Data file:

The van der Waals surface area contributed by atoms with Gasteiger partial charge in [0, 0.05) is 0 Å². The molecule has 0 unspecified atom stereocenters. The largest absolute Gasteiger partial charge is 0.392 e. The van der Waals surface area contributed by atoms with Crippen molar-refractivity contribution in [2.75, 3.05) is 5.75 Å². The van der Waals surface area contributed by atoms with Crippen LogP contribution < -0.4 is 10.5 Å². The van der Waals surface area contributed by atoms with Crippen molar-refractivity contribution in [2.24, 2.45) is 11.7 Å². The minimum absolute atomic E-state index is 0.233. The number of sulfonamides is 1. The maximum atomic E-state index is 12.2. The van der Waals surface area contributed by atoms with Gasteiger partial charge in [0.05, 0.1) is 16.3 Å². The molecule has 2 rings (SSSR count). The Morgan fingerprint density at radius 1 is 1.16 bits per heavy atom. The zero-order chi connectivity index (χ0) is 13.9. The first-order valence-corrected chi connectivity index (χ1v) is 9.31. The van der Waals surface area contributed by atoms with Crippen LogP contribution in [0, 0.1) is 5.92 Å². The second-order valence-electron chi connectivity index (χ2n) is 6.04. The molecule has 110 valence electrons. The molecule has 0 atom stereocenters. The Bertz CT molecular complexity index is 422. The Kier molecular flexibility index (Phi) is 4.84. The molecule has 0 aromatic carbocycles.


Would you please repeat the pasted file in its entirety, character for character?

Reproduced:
The van der Waals surface area contributed by atoms with Gasteiger partial charge in [0, 0.05) is 0 Å². The molecule has 0 unspecified atom stereocenters. The largest absolute Gasteiger partial charge is 0.392 e. The van der Waals surface area contributed by atoms with Crippen molar-refractivity contribution in [2.75, 3.05) is 5.75 Å². The van der Waals surface area contributed by atoms with Crippen LogP contribution < -0.4 is 10.5 Å². The van der Waals surface area contributed by atoms with Crippen molar-refractivity contribution in [2.24, 2.45) is 11.7 Å². The minimum absolute atomic E-state index is 0.233. The number of sulfonamides is 1. The maximum atomic E-state index is 12.2. The van der Waals surface area contributed by atoms with Gasteiger partial charge in [0.05, 0.1) is 16.3 Å². The molecule has 2 rings (SSSR count). The Morgan fingerprint density at radius 1 is 1.16 bits per heavy atom. The zero-order chi connectivity index (χ0) is 13.9. The first-order valence-corrected chi connectivity index (χ1v) is 9.31. The van der Waals surface area contributed by atoms with Crippen LogP contribution in [0, 0.1) is 5.92 Å². The second-order valence-electron chi connectivity index (χ2n) is 6.04. The molecule has 110 valence electrons. The molecule has 0 atom stereocenters. The Bertz CT molecular complexity index is 422. The Kier molecular flexibility index (Phi) is 4.84. The molecule has 0 aromatic carbocycles.